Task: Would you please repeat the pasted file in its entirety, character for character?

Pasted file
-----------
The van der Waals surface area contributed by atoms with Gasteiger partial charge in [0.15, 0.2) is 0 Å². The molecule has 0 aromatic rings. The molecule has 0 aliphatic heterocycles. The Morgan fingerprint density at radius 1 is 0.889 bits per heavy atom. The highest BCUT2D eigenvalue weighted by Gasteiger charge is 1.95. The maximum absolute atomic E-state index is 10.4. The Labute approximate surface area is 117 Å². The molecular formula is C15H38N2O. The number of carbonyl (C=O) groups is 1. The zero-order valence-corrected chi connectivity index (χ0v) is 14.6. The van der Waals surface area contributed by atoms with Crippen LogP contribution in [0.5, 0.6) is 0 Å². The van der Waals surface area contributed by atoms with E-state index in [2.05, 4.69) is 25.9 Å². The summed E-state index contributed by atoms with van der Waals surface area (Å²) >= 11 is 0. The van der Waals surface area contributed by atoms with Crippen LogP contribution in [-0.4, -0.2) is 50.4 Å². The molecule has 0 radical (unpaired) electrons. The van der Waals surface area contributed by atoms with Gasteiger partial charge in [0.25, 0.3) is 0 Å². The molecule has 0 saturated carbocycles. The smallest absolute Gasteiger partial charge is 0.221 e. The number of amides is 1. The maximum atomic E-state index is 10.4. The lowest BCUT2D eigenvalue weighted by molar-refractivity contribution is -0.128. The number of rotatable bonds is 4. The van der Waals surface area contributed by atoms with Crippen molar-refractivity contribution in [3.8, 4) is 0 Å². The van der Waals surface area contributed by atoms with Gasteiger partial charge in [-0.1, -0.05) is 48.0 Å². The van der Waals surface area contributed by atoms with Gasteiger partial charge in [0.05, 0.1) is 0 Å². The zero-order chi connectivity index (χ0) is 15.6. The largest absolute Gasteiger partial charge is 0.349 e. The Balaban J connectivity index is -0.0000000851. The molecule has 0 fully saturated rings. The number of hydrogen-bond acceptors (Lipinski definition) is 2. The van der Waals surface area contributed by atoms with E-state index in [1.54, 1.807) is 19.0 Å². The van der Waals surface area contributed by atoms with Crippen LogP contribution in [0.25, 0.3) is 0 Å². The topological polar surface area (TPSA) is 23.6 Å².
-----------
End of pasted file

The van der Waals surface area contributed by atoms with Gasteiger partial charge in [0.15, 0.2) is 0 Å². The molecule has 0 aromatic rings. The molecule has 0 aliphatic heterocycles. The Morgan fingerprint density at radius 1 is 0.889 bits per heavy atom. The highest BCUT2D eigenvalue weighted by Gasteiger charge is 1.95. The maximum absolute atomic E-state index is 10.4. The Labute approximate surface area is 117 Å². The molecular formula is C15H38N2O. The number of carbonyl (C=O) groups is 1. The zero-order valence-corrected chi connectivity index (χ0v) is 14.6. The van der Waals surface area contributed by atoms with Crippen LogP contribution in [0.5, 0.6) is 0 Å². The van der Waals surface area contributed by atoms with E-state index in [2.05, 4.69) is 25.9 Å². The summed E-state index contributed by atoms with van der Waals surface area (Å²) >= 11 is 0. The van der Waals surface area contributed by atoms with Crippen LogP contribution in [-0.4, -0.2) is 50.4 Å². The molecule has 0 radical (unpaired) electrons. The van der Waals surface area contributed by atoms with Gasteiger partial charge in [0.25, 0.3) is 0 Å². The molecule has 0 saturated carbocycles. The smallest absolute Gasteiger partial charge is 0.221 e. The number of amides is 1. The maximum atomic E-state index is 10.4. The lowest BCUT2D eigenvalue weighted by molar-refractivity contribution is -0.128. The number of rotatable bonds is 4. The van der Waals surface area contributed by atoms with Crippen molar-refractivity contribution in [3.8, 4) is 0 Å². The van der Waals surface area contributed by atoms with Gasteiger partial charge in [-0.1, -0.05) is 48.0 Å². The van der Waals surface area contributed by atoms with Gasteiger partial charge in [0.05, 0.1) is 0 Å². The zero-order chi connectivity index (χ0) is 15.6. The largest absolute Gasteiger partial charge is 0.349 e. The Balaban J connectivity index is -0.0000000851. The molecule has 0 fully saturated rings. The number of hydrogen-bond acceptors (Lipinski definition) is 2. The van der Waals surface area contributed by atoms with E-state index in [1.54, 1.807) is 19.0 Å². The van der Waals surface area contributed by atoms with Crippen LogP contribution in [0.25, 0.3) is 0 Å². The topological polar surface area (TPSA) is 23.6 Å².